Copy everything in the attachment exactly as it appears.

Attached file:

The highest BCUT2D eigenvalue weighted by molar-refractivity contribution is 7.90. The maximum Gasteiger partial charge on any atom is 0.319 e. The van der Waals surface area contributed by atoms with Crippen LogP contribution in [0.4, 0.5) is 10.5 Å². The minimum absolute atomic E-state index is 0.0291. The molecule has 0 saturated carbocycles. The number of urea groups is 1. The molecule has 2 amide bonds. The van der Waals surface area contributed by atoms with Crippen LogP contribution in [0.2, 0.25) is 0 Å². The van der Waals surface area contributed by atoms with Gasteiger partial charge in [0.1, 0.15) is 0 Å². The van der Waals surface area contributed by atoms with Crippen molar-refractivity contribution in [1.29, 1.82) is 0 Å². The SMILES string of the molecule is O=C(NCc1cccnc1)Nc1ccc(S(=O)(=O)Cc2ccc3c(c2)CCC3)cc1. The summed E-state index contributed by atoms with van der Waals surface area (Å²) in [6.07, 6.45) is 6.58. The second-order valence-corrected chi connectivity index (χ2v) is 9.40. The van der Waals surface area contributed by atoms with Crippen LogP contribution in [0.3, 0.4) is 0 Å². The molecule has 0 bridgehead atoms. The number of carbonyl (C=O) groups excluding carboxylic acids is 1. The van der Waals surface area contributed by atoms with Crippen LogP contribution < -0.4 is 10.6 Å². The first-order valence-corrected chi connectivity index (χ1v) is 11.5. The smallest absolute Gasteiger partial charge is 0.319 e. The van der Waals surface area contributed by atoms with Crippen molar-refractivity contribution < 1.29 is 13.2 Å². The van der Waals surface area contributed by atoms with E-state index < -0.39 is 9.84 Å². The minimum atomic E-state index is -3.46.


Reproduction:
The highest BCUT2D eigenvalue weighted by molar-refractivity contribution is 7.90. The maximum Gasteiger partial charge on any atom is 0.319 e. The van der Waals surface area contributed by atoms with Crippen LogP contribution in [0.4, 0.5) is 10.5 Å². The minimum absolute atomic E-state index is 0.0291. The molecule has 0 saturated carbocycles. The number of urea groups is 1. The molecule has 2 amide bonds. The van der Waals surface area contributed by atoms with Crippen LogP contribution in [0.2, 0.25) is 0 Å². The van der Waals surface area contributed by atoms with Gasteiger partial charge in [0.1, 0.15) is 0 Å². The van der Waals surface area contributed by atoms with Crippen molar-refractivity contribution in [1.29, 1.82) is 0 Å². The SMILES string of the molecule is O=C(NCc1cccnc1)Nc1ccc(S(=O)(=O)Cc2ccc3c(c2)CCC3)cc1. The summed E-state index contributed by atoms with van der Waals surface area (Å²) in [6.07, 6.45) is 6.58. The second-order valence-corrected chi connectivity index (χ2v) is 9.40. The van der Waals surface area contributed by atoms with Crippen LogP contribution in [0.3, 0.4) is 0 Å². The molecule has 0 bridgehead atoms. The number of carbonyl (C=O) groups excluding carboxylic acids is 1. The van der Waals surface area contributed by atoms with Crippen LogP contribution < -0.4 is 10.6 Å². The first-order valence-corrected chi connectivity index (χ1v) is 11.5. The smallest absolute Gasteiger partial charge is 0.319 e. The van der Waals surface area contributed by atoms with Crippen molar-refractivity contribution < 1.29 is 13.2 Å². The van der Waals surface area contributed by atoms with E-state index < -0.39 is 9.84 Å². The minimum atomic E-state index is -3.46.